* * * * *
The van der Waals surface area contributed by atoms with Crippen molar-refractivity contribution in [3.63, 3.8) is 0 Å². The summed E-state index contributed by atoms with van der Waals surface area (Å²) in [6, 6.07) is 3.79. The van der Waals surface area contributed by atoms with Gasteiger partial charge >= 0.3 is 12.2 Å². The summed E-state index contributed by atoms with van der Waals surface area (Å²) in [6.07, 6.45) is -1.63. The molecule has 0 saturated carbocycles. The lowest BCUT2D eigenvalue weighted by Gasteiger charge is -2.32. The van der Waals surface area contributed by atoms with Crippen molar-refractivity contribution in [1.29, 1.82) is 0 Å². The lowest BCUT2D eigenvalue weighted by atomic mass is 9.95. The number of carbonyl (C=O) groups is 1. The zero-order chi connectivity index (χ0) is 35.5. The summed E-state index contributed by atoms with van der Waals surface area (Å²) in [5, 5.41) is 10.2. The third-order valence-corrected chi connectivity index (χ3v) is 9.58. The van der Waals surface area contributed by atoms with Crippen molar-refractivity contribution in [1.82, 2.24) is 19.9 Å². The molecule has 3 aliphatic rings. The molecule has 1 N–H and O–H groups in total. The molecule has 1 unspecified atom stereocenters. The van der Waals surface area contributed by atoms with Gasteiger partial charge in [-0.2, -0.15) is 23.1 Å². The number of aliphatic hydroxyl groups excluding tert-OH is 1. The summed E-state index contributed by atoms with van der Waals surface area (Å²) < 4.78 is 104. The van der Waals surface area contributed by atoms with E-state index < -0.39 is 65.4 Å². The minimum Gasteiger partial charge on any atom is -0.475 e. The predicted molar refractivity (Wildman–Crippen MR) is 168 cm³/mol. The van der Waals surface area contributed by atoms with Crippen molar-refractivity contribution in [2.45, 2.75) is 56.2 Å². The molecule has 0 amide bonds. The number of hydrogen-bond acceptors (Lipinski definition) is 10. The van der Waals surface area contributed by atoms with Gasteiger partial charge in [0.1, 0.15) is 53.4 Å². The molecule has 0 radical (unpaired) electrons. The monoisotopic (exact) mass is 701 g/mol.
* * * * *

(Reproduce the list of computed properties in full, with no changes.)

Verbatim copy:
The van der Waals surface area contributed by atoms with Crippen molar-refractivity contribution in [3.63, 3.8) is 0 Å². The summed E-state index contributed by atoms with van der Waals surface area (Å²) in [6, 6.07) is 3.79. The van der Waals surface area contributed by atoms with Gasteiger partial charge >= 0.3 is 12.2 Å². The summed E-state index contributed by atoms with van der Waals surface area (Å²) in [6.07, 6.45) is -1.63. The molecule has 0 saturated carbocycles. The lowest BCUT2D eigenvalue weighted by Gasteiger charge is -2.32. The van der Waals surface area contributed by atoms with Crippen molar-refractivity contribution in [1.29, 1.82) is 0 Å². The lowest BCUT2D eigenvalue weighted by atomic mass is 9.95. The number of carbonyl (C=O) groups is 1. The zero-order chi connectivity index (χ0) is 35.5. The summed E-state index contributed by atoms with van der Waals surface area (Å²) in [5, 5.41) is 10.2. The third-order valence-corrected chi connectivity index (χ3v) is 9.58. The van der Waals surface area contributed by atoms with Crippen molar-refractivity contribution in [1.82, 2.24) is 19.9 Å². The molecule has 3 aliphatic rings. The molecule has 1 N–H and O–H groups in total. The molecule has 1 unspecified atom stereocenters. The van der Waals surface area contributed by atoms with Gasteiger partial charge in [-0.2, -0.15) is 23.1 Å². The number of aliphatic hydroxyl groups excluding tert-OH is 1. The summed E-state index contributed by atoms with van der Waals surface area (Å²) < 4.78 is 104. The van der Waals surface area contributed by atoms with E-state index < -0.39 is 65.4 Å². The minimum Gasteiger partial charge on any atom is -0.475 e. The predicted molar refractivity (Wildman–Crippen MR) is 168 cm³/mol. The van der Waals surface area contributed by atoms with Crippen molar-refractivity contribution in [2.45, 2.75) is 56.2 Å². The molecule has 0 amide bonds. The number of hydrogen-bond acceptors (Lipinski definition) is 10. The van der Waals surface area contributed by atoms with Gasteiger partial charge in [0.1, 0.15) is 53.4 Å². The molecule has 0 radical (unpaired) electrons. The monoisotopic (exact) mass is 701 g/mol.